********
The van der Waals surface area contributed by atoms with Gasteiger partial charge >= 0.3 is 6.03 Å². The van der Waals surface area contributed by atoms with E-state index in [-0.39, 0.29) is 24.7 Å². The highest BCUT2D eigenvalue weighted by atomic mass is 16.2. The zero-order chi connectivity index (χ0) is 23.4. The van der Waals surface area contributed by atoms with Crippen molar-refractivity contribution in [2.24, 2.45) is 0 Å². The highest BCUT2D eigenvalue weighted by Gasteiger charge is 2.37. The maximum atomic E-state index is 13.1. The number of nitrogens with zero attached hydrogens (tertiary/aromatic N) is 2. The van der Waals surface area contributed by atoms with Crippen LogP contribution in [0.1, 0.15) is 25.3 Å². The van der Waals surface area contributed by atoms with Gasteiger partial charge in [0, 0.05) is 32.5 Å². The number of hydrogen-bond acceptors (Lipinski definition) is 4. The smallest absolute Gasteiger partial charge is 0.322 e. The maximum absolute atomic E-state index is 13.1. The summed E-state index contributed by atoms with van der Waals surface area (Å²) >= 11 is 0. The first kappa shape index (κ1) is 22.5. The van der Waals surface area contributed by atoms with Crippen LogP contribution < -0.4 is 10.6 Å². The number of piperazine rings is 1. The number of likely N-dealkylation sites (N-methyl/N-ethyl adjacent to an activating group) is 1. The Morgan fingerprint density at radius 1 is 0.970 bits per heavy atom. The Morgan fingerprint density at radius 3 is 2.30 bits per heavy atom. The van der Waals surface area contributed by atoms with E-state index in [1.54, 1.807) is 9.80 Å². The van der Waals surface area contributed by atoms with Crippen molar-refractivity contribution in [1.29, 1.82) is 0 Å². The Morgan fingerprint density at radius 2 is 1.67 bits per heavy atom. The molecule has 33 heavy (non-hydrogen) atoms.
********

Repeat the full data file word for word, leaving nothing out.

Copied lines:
The van der Waals surface area contributed by atoms with Gasteiger partial charge >= 0.3 is 6.03 Å². The van der Waals surface area contributed by atoms with E-state index in [-0.39, 0.29) is 24.7 Å². The highest BCUT2D eigenvalue weighted by atomic mass is 16.2. The zero-order chi connectivity index (χ0) is 23.4. The van der Waals surface area contributed by atoms with Crippen molar-refractivity contribution in [2.24, 2.45) is 0 Å². The highest BCUT2D eigenvalue weighted by Gasteiger charge is 2.37. The maximum atomic E-state index is 13.1. The number of nitrogens with zero attached hydrogens (tertiary/aromatic N) is 2. The van der Waals surface area contributed by atoms with Crippen LogP contribution in [0.1, 0.15) is 25.3 Å². The van der Waals surface area contributed by atoms with Gasteiger partial charge in [0, 0.05) is 32.5 Å². The number of hydrogen-bond acceptors (Lipinski definition) is 4. The smallest absolute Gasteiger partial charge is 0.322 e. The maximum absolute atomic E-state index is 13.1. The summed E-state index contributed by atoms with van der Waals surface area (Å²) >= 11 is 0. The first kappa shape index (κ1) is 22.5. The van der Waals surface area contributed by atoms with Crippen LogP contribution < -0.4 is 10.6 Å². The number of piperazine rings is 1. The number of likely N-dealkylation sites (N-methyl/N-ethyl adjacent to an activating group) is 1. The Morgan fingerprint density at radius 1 is 0.970 bits per heavy atom. The Morgan fingerprint density at radius 3 is 2.30 bits per heavy atom. The van der Waals surface area contributed by atoms with E-state index in [1.54, 1.807) is 9.80 Å². The van der Waals surface area contributed by atoms with Crippen molar-refractivity contribution in [1.29, 1.82) is 0 Å². The Morgan fingerprint density at radius 2 is 1.67 bits per heavy atom. The molecule has 33 heavy (non-hydrogen) atoms.